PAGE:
• 6 Tbsp butter (3/4 stick), softened but not melted
      • 3 bananas, very ripe, mashed
      • 1/2 cup honey
      • 1/2 tsp vanilla
      • 1 egg
      • 2 cups flour
      • 1 tsp baking soda
      • 1 tsp baking powder
      1. Preheat oven to 350 degrees.
      2. In large mixing bowl, mix together butter and bananas with electric or stand mixer (medium or speed #4 using whisk attachment). 
      3. With mixer on, pour in honey, vanilla, and egg. Mix for about 1 minute.
      4. Add flour, baking soda, and baking powder. Mix for another 1-2 minutes, until batter looks smooth and creamy.
      5. Bake at 350 degrees for 55-60 minutes.
      6. Let cool on cooling rack for 10 minutes, then remove bread from pan and let cool for another 30 minutes before cutting.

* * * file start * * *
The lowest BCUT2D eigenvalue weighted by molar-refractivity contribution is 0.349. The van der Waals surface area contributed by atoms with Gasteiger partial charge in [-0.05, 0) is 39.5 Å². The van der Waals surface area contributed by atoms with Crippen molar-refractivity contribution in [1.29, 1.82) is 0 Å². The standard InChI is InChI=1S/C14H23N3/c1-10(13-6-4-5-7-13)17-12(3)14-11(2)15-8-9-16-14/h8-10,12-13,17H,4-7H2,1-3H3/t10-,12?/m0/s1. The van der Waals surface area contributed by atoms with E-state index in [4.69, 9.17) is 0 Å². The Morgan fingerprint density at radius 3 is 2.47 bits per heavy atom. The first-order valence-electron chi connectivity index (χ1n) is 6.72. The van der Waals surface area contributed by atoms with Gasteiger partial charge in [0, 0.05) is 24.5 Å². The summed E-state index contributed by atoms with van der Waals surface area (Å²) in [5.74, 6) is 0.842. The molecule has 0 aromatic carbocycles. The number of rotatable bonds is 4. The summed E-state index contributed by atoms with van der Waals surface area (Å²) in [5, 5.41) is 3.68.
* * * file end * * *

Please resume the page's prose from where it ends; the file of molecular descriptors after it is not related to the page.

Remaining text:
Baking with honey was pretty easy. It required reducing the amount of liquid in the other ingredients (i.e. using fewer eggs and less vanilla) and using significantly less honey than was required for the amount of sugar in my original recipe. 

      The color of the bread was what most impressed me at first. It came out of the oven a beautiful golden brown color, with a smooth crust.

      As for the flavor, I really couldn't tell that there was anything different about it - the banana flavor was pronounced but not overbearing, just the way I like banana bread. Tasted great without butter but would be great with it. Even with the reduction in liquid, the amount in the honey made up the difference so the bread was the perfect texture.

      Wednesday, August 18, 2010

      Cooked Tomato Salsa